Political cowardice and politicians betrayal has only deepened the crisis so far. The ruling party and the politicians in the state are least inclined to direct the young population to come out of this addiction. Disturbingly several big names in the ruling Akalis and BJP have come to light, who have a huge contribution in the ongoing drug mafia. During the last election campaign, the EC uncovered the political parties to be distributing free and dangerous drugs to youths to woo their vote.

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A report from Tehelka, hints that a week before the polling, EC officials had confiscated close to 3 lakh capsules and 2000 injection vials of Avil and 3000 cases of Recodex cough syrup. This is not just disturbing but literally shameful from the politicians to stoop this low to garner votes. What pains me more is the fact, that even the current prime minister who had promised to wipe off the drug mafia during his 2014 electoral campaign, has gone blind after sitting on the throne. His soft approach towards the ruling Akali Dal and the Badal family has only led to deep mis-governance of the state.

The Golden Crescent

One of the primary reasons for Punjab’s slide into the world of drugs is its close proximity to the golden crescent, Iran, Pakistan and Afghanistan. Over 80% of world’s heroin is produced in Afghanistan, which is traded to Pakistan’s Punjab, where it is further funneled into its Indian counterpart. There is also a conspiracy theory, which floats that, it was Pakistan’s plot after 1971 war to use drugs, to convert Punjab’s youths into drug addicts who could then be crushed like weed. It is imperative to look at the economics of the drug trade before passing the blame baton to Pakistan. I feel, partly we need to accept the guilt of drug menace as our own making. Government’s policy to curb opium created a vacuum in the market, which was substituted with a more potent and deadlier heroin. Government needs to understand that hurting the supply will not kill the demand and should instead look at effective measures to curb the problem.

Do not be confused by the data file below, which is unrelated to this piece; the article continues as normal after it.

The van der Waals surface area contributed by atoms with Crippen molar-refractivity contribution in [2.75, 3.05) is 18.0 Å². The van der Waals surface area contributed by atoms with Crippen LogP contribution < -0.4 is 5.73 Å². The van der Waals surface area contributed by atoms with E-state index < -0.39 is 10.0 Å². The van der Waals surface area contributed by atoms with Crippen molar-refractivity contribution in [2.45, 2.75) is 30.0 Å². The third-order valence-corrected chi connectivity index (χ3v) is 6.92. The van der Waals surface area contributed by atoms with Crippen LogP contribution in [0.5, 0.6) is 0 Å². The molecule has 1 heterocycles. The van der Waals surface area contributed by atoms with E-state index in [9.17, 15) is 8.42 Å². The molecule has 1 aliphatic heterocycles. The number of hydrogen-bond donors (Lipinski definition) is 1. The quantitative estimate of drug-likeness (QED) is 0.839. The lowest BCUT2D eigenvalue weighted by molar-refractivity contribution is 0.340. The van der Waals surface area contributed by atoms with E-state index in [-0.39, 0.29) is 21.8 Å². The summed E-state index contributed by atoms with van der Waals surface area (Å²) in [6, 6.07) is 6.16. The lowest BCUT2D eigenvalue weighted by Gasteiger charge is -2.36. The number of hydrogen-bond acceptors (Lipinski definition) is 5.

The Uncertain Future

More than 100+ private de-addiction centers have mushroomed across the state, out of which only a dozen or more are duly registered. The De-addiction sweatshop is fast becoming a monster, as many illegal ones have come to existence to fatten their balance sheets in the apathy of people’s personal imbalance. Some private centers offers treatment to the addicts at a cost of over Rs.2 lakh, while others offer laser treatments to cure the addiction. Pitifully, the government takes pride, not in curbing the drug addiction but in opening as many de-addiction centers as possible. It clearly showcases the political class’ incompetence in dealing with the issue.

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Punjab’s poor quality of education is completely out of tune with the expectations in the job market. Hence making it very difficult for the semi-skilled graduates to be absorbed by the MNC’s. But education is the only hope for the future generation, to avoid inheriting the lives of their elders. The gravity of the drug menace in Punjab has long gone beyond the tipping point. The fight against drugs has now emerged as a bigger threat than the fight against militants. The war against narco terrorism needs a collective conscience and a political and social will to destroy it entirely. If the governments are going to continuously ignore the issue to wash the stain in their hands, then the future of Punjab is bleak and ready for a free fall.

Come on Punjab, “You were always a hero in our eyes, you don’t need heroin to be a hero & it’s time to pull the plug on drugs”